Study Guide

With how sad steps, O Moon, thou climb'st the skies! Sadness

By Sir Philip Sidney

Sadness

If this poem is about love, it's about being sad. Or rather, it's about how love can be the source of a whole lot of sadness. This poem's title and first line, after all, begin with the phrase "With how sad steps." If that's not a definite indication that sadness will be a big part of this sonnet, we don't know what is. "With How Sad Steps," however, isn't just all "woe is me." It's also about what we do when we're sad and how we try to make sense of it. In this case, Astrophel talks to the moon, and starts to think that the moon is sad as well. Sometimes, knowing that somebody is sad makes us feel just a little better. Misery loves company, right?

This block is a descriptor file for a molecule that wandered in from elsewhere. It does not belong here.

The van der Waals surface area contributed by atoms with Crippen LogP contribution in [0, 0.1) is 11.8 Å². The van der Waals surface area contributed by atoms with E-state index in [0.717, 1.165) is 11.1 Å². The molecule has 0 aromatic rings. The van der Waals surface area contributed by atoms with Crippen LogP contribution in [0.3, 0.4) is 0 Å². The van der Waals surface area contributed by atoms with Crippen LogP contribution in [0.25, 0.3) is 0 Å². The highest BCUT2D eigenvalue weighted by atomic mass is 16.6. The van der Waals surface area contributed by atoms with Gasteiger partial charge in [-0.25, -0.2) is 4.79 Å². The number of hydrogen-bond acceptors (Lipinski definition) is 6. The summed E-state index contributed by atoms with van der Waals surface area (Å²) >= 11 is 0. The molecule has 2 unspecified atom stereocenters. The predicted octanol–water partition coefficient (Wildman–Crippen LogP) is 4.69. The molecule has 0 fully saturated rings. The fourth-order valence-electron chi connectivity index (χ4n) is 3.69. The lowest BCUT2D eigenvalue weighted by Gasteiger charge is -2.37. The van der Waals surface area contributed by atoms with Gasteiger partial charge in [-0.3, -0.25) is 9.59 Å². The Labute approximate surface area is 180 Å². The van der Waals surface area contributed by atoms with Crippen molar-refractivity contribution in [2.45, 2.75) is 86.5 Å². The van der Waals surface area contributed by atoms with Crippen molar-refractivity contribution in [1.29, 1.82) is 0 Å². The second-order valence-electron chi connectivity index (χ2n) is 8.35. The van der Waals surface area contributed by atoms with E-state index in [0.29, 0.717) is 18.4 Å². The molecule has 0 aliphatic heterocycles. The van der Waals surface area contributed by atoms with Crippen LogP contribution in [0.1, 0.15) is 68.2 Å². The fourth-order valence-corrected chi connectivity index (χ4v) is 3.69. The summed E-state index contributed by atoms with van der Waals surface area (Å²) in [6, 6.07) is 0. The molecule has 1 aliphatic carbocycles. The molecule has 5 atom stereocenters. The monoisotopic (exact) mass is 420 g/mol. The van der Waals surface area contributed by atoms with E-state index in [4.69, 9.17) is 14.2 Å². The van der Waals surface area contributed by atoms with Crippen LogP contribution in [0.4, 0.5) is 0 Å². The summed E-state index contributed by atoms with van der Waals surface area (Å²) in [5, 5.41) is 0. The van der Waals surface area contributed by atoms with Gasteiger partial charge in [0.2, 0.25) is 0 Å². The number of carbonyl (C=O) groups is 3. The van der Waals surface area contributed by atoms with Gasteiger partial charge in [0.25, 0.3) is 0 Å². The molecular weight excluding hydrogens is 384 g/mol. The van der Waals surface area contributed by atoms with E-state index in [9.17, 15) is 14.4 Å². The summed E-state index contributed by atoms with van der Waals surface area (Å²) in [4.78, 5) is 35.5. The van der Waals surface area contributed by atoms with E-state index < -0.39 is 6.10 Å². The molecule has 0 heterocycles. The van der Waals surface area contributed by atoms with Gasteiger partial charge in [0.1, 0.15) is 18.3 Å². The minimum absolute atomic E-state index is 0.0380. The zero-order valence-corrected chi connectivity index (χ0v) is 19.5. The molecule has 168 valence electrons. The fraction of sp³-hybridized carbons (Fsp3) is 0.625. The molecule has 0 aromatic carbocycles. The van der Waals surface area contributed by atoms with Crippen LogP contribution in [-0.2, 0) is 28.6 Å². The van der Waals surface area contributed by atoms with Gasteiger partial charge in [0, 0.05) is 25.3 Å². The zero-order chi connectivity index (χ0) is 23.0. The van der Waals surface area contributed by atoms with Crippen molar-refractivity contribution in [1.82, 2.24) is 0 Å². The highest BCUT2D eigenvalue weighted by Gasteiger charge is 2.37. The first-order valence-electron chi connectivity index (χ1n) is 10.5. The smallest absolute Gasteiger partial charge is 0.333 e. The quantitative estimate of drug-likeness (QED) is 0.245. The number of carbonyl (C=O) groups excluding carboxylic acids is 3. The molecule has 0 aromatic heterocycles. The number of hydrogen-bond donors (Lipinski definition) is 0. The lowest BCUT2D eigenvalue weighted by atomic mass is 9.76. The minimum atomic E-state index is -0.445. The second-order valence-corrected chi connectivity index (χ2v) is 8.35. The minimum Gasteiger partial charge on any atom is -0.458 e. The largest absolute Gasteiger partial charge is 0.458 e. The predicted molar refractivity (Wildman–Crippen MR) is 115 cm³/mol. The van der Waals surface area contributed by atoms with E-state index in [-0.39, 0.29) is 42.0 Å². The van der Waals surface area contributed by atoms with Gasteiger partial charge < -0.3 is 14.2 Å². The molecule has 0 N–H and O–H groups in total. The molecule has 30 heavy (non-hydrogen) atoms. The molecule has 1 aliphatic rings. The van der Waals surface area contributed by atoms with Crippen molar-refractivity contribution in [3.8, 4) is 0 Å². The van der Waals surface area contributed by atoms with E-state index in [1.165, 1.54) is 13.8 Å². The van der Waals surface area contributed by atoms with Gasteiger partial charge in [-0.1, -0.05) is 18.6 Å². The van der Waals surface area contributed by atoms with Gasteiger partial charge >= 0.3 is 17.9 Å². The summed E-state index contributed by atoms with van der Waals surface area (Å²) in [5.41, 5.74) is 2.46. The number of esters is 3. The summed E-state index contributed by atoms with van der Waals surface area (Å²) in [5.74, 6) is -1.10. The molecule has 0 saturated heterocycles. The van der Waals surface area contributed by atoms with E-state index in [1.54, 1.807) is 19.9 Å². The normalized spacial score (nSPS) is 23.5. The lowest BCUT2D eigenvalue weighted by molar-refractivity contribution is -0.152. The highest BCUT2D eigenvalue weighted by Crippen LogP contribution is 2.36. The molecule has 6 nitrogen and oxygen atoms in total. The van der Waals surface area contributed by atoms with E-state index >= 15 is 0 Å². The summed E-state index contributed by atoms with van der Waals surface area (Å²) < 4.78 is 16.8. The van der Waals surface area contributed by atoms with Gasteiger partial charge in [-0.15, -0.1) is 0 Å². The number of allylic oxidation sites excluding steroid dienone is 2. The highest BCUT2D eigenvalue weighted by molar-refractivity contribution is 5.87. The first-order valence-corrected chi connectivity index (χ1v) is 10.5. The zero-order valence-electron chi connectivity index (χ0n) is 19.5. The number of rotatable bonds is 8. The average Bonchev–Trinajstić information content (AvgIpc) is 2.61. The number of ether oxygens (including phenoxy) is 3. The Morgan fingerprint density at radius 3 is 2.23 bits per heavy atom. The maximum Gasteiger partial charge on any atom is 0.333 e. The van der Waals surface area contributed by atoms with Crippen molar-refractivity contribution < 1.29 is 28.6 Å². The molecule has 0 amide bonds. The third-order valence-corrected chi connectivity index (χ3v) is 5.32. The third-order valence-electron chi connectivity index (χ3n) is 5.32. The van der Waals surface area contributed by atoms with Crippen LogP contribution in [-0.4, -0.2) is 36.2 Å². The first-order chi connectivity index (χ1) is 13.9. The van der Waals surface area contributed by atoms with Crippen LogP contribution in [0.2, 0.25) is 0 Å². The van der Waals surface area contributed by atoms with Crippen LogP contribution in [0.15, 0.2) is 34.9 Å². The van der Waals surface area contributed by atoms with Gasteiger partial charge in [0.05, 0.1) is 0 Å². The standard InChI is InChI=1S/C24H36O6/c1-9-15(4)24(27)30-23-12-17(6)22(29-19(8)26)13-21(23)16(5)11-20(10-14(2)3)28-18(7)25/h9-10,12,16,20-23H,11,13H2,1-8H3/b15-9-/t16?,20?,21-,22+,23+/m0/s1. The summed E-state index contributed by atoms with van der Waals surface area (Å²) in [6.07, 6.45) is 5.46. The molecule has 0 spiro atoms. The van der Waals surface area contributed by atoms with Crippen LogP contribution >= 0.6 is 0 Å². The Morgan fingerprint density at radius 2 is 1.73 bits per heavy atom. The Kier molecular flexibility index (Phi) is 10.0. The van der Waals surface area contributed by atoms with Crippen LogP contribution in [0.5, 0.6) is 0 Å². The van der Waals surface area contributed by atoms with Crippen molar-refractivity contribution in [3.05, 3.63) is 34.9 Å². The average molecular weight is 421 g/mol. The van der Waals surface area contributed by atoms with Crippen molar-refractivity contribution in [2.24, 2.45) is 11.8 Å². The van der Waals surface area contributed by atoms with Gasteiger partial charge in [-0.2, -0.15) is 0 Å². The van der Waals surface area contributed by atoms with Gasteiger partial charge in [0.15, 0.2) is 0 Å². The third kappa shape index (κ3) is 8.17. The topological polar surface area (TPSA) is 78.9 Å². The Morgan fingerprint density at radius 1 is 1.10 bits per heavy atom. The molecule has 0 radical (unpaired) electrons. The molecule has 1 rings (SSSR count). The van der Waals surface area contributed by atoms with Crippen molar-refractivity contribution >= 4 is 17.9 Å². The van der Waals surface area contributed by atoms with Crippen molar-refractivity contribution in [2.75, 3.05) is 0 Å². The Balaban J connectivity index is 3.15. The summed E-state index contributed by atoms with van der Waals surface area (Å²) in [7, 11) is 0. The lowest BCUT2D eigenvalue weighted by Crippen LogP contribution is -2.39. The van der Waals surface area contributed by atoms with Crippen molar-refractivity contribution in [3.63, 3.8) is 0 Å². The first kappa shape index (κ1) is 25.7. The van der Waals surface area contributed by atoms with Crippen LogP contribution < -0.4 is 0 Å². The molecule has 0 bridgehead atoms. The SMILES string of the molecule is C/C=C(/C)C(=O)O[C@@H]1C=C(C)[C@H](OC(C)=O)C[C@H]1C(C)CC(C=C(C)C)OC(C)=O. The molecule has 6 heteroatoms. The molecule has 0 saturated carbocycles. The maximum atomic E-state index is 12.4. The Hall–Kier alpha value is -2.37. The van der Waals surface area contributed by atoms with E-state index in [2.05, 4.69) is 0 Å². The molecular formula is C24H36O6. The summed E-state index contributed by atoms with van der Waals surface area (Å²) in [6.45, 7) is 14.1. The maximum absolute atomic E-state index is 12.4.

Questions About Sadness

  1. Have you ever been so sad that you talked to the moon? Can you relate to Astrophel at all? Why or why not?
  2. Does Astrophel think love is always associated with sadness? Or is he just having a bad day? How can you tell?
  3. How is the moon, or nighttime in general, associated with sadness at all (symbolically, that is)? Does Astrophel talk about the moon because he doesn't want to confront his own pain? Why or why not?

Chew on This

The poem points out how sadness can affect us so deeply that we don't even resemble our normal selves. We become our sad selves, which is… well, sad.

Don't blame our man Astrophel. It's natural to want to talk to somebody when we're sad, even if that somebody is just the moon.

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